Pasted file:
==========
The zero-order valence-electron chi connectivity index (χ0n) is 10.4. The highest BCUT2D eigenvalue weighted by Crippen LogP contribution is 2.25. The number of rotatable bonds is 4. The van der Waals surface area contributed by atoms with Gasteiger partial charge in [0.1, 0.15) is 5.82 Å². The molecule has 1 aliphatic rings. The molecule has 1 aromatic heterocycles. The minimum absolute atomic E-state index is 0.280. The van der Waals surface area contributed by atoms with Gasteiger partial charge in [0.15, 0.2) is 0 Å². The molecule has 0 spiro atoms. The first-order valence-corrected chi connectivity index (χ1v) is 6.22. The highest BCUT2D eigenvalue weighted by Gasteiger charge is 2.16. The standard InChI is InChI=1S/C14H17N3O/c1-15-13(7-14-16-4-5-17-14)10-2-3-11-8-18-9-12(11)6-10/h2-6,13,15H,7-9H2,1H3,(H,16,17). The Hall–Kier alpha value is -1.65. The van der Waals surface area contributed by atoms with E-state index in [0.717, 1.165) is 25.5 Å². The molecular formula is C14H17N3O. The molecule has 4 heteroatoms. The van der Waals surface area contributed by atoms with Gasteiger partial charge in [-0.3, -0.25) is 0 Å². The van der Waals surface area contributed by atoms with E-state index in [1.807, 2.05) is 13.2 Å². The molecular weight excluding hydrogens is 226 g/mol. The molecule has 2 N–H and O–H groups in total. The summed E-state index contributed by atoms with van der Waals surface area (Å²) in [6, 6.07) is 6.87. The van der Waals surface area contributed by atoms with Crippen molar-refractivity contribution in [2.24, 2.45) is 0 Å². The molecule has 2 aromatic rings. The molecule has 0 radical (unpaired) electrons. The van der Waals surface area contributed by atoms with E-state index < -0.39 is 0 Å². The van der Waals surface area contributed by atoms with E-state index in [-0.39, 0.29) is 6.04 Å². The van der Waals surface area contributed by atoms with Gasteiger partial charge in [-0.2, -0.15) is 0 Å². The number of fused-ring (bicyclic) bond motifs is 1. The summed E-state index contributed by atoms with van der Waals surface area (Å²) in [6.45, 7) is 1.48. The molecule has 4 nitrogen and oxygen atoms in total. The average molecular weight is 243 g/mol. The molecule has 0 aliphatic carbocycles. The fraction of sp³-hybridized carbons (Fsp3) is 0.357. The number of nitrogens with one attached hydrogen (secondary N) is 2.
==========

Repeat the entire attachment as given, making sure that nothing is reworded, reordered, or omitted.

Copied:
The zero-order valence-electron chi connectivity index (χ0n) is 10.4. The highest BCUT2D eigenvalue weighted by Crippen LogP contribution is 2.25. The number of rotatable bonds is 4. The van der Waals surface area contributed by atoms with Gasteiger partial charge in [0.1, 0.15) is 5.82 Å². The molecule has 1 aliphatic rings. The molecule has 1 aromatic heterocycles. The minimum absolute atomic E-state index is 0.280. The van der Waals surface area contributed by atoms with Gasteiger partial charge in [0.15, 0.2) is 0 Å². The molecule has 0 spiro atoms. The first-order valence-corrected chi connectivity index (χ1v) is 6.22. The highest BCUT2D eigenvalue weighted by Gasteiger charge is 2.16. The standard InChI is InChI=1S/C14H17N3O/c1-15-13(7-14-16-4-5-17-14)10-2-3-11-8-18-9-12(11)6-10/h2-6,13,15H,7-9H2,1H3,(H,16,17). The Hall–Kier alpha value is -1.65. The van der Waals surface area contributed by atoms with E-state index in [0.717, 1.165) is 25.5 Å². The molecular formula is C14H17N3O. The molecule has 4 heteroatoms. The van der Waals surface area contributed by atoms with Gasteiger partial charge in [-0.3, -0.25) is 0 Å². The van der Waals surface area contributed by atoms with E-state index in [1.807, 2.05) is 13.2 Å². The molecular weight excluding hydrogens is 226 g/mol. The molecule has 2 N–H and O–H groups in total. The summed E-state index contributed by atoms with van der Waals surface area (Å²) in [6, 6.07) is 6.87. The van der Waals surface area contributed by atoms with Crippen molar-refractivity contribution in [2.24, 2.45) is 0 Å². The molecule has 2 aromatic rings. The molecule has 0 radical (unpaired) electrons. The van der Waals surface area contributed by atoms with E-state index < -0.39 is 0 Å². The van der Waals surface area contributed by atoms with E-state index in [-0.39, 0.29) is 6.04 Å². The van der Waals surface area contributed by atoms with Gasteiger partial charge in [-0.2, -0.15) is 0 Å². The number of fused-ring (bicyclic) bond motifs is 1. The summed E-state index contributed by atoms with van der Waals surface area (Å²) in [6.45, 7) is 1.48. The molecule has 4 nitrogen and oxygen atoms in total. The average molecular weight is 243 g/mol. The molecule has 0 aliphatic carbocycles. The fraction of sp³-hybridized carbons (Fsp3) is 0.357. The number of nitrogens with one attached hydrogen (secondary N) is 2.